Touring the Vatican’s inner sanctum, the Sistine Chapel

Where 115 cardinals considered their choice for pope—and perhaps a lot more
Italien, Lazio, Rom, Vatikan, Musei Vaticani, Vatikanische Museen, Sixtinische Kapelle, Deckengemaelde von Michelangelo, erschaffen von 1508 bis 1512, Decke, Gemaelde, Malkunst, Kunst, innen, Europa, 2010, QF; (Bildtechnik: sRGB, 60.16 MByte vorhanden) [HINWEIS BZGL. DER ABBILDUNG VON KUNSTWERKEN: RECHTE DRITTER SIND VOM NUTZER ZU KLAEREN!; USER MUST GAIN CLEARANCE OF THIRD PARTY RIGHTS FOR ARTWORKS PHOTOGRAPHED!] English: Italy, Lazio, Rome, Vatican Museums, Musei Vaticani, Sistine Chapel, ceiling by Michelangelo, 1508 to 1512, artwork, painting, Europe, 2010
Frank Heuer/laif/Redux

Every day, some 20,000 tourists are corralled like cattle through the hallowed halls of the Vatican palace. Most breeze past artifacts that collectively form what is the most impressive collection of Western art in the world to reach the main attraction: the Sistine Chapel, whose 40-m-long vaulted ceiling Michelangelo, along with five assistants, toiled from 1508 to 1512 to paint. Once visitors squeeze through a set of wooden doors, they crane their necks and gaze 21 m up. No photos are allowed—and there is no talking, which apathetic guards enforce by way of bellowing, “Silenzio!”

For the 115 cardinals who gathered over two days in March to elect the 266th pope, though, the experience was decidedly different. They didn’t enter as the public does from the right of the altar, but from the original entrance, at the back of the papal chapel, which was finished in 1481 under Pope Sixtus IV’s watch. What’s more, this group had the splendid space—doors locked and the 12 windows sealed—all to themselves. Over the course of two days, they must have paused to cast not just their ballots but their eyes around the room. Did they overlook, as most tourists do, the series of wall frescoes painted by Renaissance artists such as Botticelli and Ghirlandaio, who taught Michelangelo to paint when he was just 13? Did they take notice of the 28 portraits of the first popes just above those and consider the weight of history? Maybe. But cardinals are, after all, human, and their gaze must have gravitated to the ceiling that stands as one of the most enduring pieces of art ever created: nine panels depicting scenes from the Book of Genesis set out in an elaborate architectural framework complete with prophets, sibyls, the ancestors of Christ and nameless nude figures.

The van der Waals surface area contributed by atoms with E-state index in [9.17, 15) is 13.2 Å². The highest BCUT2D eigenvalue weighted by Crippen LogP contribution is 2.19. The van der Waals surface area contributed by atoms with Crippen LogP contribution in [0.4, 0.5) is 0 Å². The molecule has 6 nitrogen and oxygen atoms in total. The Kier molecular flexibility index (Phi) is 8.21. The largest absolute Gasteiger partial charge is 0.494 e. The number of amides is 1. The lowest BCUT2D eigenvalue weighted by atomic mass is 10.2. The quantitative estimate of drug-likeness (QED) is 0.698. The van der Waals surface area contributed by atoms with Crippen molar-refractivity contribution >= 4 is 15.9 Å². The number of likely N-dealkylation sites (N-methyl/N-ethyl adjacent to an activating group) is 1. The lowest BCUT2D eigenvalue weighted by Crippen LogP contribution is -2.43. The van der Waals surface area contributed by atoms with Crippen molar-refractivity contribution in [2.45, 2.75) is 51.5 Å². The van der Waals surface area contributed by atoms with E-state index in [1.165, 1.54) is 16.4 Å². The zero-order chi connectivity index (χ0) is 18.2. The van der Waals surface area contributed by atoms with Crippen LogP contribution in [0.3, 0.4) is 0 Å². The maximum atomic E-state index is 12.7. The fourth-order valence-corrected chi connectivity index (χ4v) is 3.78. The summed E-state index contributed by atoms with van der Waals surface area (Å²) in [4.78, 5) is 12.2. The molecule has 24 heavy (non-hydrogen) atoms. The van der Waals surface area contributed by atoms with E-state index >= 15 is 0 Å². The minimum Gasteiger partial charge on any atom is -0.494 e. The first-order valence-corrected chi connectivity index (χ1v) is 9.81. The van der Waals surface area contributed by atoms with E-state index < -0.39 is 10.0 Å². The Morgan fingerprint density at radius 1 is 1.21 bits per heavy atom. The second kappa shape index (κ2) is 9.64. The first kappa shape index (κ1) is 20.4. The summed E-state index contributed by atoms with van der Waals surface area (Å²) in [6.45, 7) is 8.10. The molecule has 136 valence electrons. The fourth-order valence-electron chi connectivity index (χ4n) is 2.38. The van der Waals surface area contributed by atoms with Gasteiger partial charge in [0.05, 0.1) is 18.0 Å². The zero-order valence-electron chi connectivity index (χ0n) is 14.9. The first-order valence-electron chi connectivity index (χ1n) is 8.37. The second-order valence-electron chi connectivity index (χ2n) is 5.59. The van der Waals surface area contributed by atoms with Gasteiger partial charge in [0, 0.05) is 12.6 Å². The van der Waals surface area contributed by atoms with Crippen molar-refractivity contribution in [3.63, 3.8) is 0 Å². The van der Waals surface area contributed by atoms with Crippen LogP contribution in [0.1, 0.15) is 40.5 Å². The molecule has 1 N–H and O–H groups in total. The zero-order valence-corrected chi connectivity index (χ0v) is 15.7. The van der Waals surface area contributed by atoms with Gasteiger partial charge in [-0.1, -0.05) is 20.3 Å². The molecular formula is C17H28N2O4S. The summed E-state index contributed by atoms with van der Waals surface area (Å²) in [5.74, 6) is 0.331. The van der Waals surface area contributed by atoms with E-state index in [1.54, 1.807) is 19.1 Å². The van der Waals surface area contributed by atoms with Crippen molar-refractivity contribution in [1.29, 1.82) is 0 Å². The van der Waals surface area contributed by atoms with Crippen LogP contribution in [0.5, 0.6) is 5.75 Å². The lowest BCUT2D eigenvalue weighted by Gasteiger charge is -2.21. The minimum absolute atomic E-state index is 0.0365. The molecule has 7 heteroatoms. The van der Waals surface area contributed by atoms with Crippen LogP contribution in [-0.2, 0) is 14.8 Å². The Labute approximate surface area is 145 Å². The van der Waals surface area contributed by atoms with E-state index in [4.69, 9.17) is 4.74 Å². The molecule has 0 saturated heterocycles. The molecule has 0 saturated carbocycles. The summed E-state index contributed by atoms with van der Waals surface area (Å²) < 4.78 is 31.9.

As they walked toward the altar, they might have thought it was like walking backwards through time, from the days of Noah to Creation itself, or considered the Neoplatonic allegories in the panels, the homoerotic undertones. They might have stopped directly underneath The Creation of Adam, that image that—despite being parodied and reproduced on everything from coasters to posters—still has the power, regardless of the viewer’s belief, to strike deep. In front of the altar where they dropped their ballots into the silver and gilded bronze urn, they would have come face to face with The Last Judgment—the closing of a circle not only for Michelangelo, who 22 years after finishing the ceiling was summoned back to paint the altar wall, but also for anyone standing there: above is the panel of God separating light from darkness on Day One, and in front, the end of it all.

Did they have time to ponder the oddities? Wingless angels; a race of nude men who resemble Titans; the young Christ who looks more like the Greek god Apollo than the middle-aged bearded Saviour. Or perhaps they gave in to the urge to fall to their knees, as Paul III, the first pope to see the completed fresco, supposedly did. “Lord,” he importuned his heavenly father, “Do not charge me with my sins when you come on the day of Judgment.”

Take a tour of the chapel with author Jessica Allen: